Reid Hall maintenance workers brought balloons, a card and two stuffed tigers to Michelle Molden-Sevison.
The tigers were the first items her daughter, UF psychology alumna Gabriella Molden, held when she was strong enough to do so.
On June 15, Molden, 22, was riding her scooter without a helmet to work at UF Health Shands Hospital. She suffered a traumatic brain injury when she was hit by a turning vehicle at the intersection of Museum Road and Southwest 13th Street.
But now, four weeks after her accident, Gabby is able to FaceTime her sorority sisters and hug her family.
Molden-Sevison saw her daughter make small, day-by-day gains from the beginning.
“She has surprised the doctors,” she said. “She hasn’t surprised me.”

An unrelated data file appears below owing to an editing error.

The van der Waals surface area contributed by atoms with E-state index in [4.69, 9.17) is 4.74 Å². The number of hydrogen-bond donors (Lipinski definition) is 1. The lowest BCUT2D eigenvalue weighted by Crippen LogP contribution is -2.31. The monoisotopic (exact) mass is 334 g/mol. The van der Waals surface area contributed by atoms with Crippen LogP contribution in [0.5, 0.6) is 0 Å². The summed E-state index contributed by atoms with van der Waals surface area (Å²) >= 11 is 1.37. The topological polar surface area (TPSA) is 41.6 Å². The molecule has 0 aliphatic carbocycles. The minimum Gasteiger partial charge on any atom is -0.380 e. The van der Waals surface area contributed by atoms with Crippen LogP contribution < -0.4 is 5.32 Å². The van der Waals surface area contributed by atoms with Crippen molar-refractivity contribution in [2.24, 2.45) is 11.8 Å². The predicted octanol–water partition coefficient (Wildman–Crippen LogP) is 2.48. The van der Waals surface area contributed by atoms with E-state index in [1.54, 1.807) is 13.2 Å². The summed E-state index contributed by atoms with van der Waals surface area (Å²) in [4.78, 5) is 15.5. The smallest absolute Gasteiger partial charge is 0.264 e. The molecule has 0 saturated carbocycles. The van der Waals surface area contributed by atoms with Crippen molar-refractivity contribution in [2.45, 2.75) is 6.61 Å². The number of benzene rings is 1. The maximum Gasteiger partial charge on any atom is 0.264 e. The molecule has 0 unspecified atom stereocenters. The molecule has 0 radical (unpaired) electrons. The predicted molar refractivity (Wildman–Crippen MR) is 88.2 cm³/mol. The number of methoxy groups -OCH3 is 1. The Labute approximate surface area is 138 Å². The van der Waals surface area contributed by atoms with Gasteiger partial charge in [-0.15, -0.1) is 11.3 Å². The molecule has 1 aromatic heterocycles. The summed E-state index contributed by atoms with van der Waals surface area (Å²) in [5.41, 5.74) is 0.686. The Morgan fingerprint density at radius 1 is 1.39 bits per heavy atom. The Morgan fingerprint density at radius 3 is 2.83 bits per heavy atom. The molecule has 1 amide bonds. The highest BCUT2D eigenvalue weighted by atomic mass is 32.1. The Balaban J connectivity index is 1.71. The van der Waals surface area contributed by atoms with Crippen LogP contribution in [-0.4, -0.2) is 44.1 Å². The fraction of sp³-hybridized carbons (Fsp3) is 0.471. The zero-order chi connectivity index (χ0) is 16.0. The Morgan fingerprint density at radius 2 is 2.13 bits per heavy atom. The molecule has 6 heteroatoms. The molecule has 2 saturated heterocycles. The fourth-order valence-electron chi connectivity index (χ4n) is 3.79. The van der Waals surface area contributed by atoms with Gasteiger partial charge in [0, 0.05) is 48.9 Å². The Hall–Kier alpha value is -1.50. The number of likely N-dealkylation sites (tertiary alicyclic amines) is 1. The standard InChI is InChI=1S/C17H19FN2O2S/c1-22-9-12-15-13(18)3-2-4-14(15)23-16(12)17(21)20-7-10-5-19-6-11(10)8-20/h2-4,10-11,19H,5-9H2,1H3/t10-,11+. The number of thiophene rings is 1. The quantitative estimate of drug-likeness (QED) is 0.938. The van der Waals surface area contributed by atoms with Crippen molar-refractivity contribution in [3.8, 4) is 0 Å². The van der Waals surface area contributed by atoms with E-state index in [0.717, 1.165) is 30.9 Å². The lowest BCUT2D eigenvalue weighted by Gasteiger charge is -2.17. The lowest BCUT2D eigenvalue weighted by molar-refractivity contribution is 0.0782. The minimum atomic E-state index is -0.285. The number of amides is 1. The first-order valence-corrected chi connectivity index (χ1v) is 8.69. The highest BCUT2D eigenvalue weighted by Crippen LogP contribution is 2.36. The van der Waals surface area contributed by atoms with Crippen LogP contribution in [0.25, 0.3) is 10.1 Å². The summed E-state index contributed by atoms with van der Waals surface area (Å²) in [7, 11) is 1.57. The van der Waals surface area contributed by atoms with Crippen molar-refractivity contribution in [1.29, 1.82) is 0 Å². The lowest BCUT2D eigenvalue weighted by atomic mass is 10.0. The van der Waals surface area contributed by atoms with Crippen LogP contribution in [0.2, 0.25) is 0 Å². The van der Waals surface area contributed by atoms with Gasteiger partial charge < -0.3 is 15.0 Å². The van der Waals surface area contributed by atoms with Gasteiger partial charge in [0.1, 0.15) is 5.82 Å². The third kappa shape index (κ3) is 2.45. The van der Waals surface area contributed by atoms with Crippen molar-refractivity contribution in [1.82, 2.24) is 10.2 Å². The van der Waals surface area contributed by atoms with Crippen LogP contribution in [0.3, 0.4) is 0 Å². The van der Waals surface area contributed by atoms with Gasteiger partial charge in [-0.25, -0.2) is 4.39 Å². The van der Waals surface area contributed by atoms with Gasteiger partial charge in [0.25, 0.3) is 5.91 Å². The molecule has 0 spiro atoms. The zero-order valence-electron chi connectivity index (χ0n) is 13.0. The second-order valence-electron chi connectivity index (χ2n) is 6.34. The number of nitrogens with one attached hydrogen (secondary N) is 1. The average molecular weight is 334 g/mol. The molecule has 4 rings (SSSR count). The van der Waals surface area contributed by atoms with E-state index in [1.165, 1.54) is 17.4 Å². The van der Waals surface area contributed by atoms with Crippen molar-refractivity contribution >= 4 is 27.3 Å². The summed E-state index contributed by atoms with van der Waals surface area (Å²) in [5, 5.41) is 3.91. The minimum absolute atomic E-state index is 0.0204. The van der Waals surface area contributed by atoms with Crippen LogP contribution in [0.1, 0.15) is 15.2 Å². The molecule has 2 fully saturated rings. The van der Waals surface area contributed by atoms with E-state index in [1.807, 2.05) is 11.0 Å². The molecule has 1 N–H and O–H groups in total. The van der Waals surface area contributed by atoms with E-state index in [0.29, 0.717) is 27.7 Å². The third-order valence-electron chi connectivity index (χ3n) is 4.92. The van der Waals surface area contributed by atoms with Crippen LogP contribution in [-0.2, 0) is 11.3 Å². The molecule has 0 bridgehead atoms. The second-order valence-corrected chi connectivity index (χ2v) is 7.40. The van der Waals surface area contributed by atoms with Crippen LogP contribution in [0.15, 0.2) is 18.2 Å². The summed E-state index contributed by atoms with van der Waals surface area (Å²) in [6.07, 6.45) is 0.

The tigers are one of the tokens that reminds Molden-Sevison of the “kindness of strangers,” she said.
“Every time I see her grab that little tiger, you know, I think of that moment when they knocked on the door with those for her,” Molden-Sevison said.
First, Gabby squeezed the tigers. Then, she mouthed “I love you.”
And now, she laughs at inside jokes with UF alumna Kayla Hale, her roommate from sophomore to senior year.
“She’s like a living miracle,” said Hale, who was one of Gabby’s UF Kappa Kappa Gamma sorority sisters.
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